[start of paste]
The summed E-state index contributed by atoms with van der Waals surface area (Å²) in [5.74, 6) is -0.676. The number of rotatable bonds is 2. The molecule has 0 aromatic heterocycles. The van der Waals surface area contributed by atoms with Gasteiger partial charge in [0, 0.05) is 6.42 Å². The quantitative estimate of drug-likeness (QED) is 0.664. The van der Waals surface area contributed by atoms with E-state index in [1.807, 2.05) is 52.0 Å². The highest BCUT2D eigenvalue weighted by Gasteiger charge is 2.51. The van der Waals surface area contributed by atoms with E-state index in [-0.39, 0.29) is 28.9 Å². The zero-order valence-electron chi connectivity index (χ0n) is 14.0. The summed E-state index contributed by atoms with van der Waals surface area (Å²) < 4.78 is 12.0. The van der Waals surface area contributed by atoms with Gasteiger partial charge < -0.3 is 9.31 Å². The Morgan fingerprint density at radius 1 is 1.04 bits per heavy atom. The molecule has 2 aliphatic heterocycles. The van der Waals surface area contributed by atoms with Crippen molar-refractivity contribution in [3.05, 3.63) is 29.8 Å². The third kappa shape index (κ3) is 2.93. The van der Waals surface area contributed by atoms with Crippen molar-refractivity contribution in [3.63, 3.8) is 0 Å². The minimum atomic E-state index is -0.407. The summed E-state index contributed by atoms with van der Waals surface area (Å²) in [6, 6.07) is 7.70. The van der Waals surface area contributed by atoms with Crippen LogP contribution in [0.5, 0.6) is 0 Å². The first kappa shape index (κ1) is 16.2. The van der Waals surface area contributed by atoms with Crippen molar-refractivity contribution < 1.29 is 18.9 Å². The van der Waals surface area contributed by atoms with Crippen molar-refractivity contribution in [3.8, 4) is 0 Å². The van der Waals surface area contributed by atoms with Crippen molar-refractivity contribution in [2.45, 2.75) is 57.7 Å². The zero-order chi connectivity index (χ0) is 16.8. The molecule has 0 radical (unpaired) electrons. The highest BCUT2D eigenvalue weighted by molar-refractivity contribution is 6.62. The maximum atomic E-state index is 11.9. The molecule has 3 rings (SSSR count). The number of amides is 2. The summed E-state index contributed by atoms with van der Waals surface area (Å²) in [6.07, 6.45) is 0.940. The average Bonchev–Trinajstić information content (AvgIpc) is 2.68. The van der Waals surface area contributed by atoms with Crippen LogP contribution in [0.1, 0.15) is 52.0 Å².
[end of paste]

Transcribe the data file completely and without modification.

The summed E-state index contributed by atoms with van der Waals surface area (Å²) in [5.74, 6) is -0.676. The number of rotatable bonds is 2. The molecule has 0 aromatic heterocycles. The van der Waals surface area contributed by atoms with Gasteiger partial charge in [0, 0.05) is 6.42 Å². The quantitative estimate of drug-likeness (QED) is 0.664. The van der Waals surface area contributed by atoms with E-state index in [1.807, 2.05) is 52.0 Å². The highest BCUT2D eigenvalue weighted by Gasteiger charge is 2.51. The van der Waals surface area contributed by atoms with E-state index in [-0.39, 0.29) is 28.9 Å². The zero-order valence-electron chi connectivity index (χ0n) is 14.0. The summed E-state index contributed by atoms with van der Waals surface area (Å²) < 4.78 is 12.0. The van der Waals surface area contributed by atoms with Gasteiger partial charge < -0.3 is 9.31 Å². The Morgan fingerprint density at radius 1 is 1.04 bits per heavy atom. The molecule has 2 aliphatic heterocycles. The van der Waals surface area contributed by atoms with Crippen molar-refractivity contribution in [3.05, 3.63) is 29.8 Å². The third kappa shape index (κ3) is 2.93. The van der Waals surface area contributed by atoms with Crippen molar-refractivity contribution in [3.63, 3.8) is 0 Å². The minimum atomic E-state index is -0.407. The summed E-state index contributed by atoms with van der Waals surface area (Å²) in [6, 6.07) is 7.70. The van der Waals surface area contributed by atoms with Crippen LogP contribution in [0.5, 0.6) is 0 Å². The first kappa shape index (κ1) is 16.2. The van der Waals surface area contributed by atoms with Crippen molar-refractivity contribution < 1.29 is 18.9 Å². The van der Waals surface area contributed by atoms with Crippen molar-refractivity contribution in [3.8, 4) is 0 Å². The van der Waals surface area contributed by atoms with Crippen molar-refractivity contribution in [2.45, 2.75) is 57.7 Å². The zero-order chi connectivity index (χ0) is 16.8. The molecule has 0 radical (unpaired) electrons. The highest BCUT2D eigenvalue weighted by molar-refractivity contribution is 6.62. The maximum atomic E-state index is 11.9. The molecule has 3 rings (SSSR count). The number of amides is 2. The summed E-state index contributed by atoms with van der Waals surface area (Å²) in [6.07, 6.45) is 0.940. The average Bonchev–Trinajstić information content (AvgIpc) is 2.68. The van der Waals surface area contributed by atoms with Crippen LogP contribution in [0.1, 0.15) is 52.0 Å².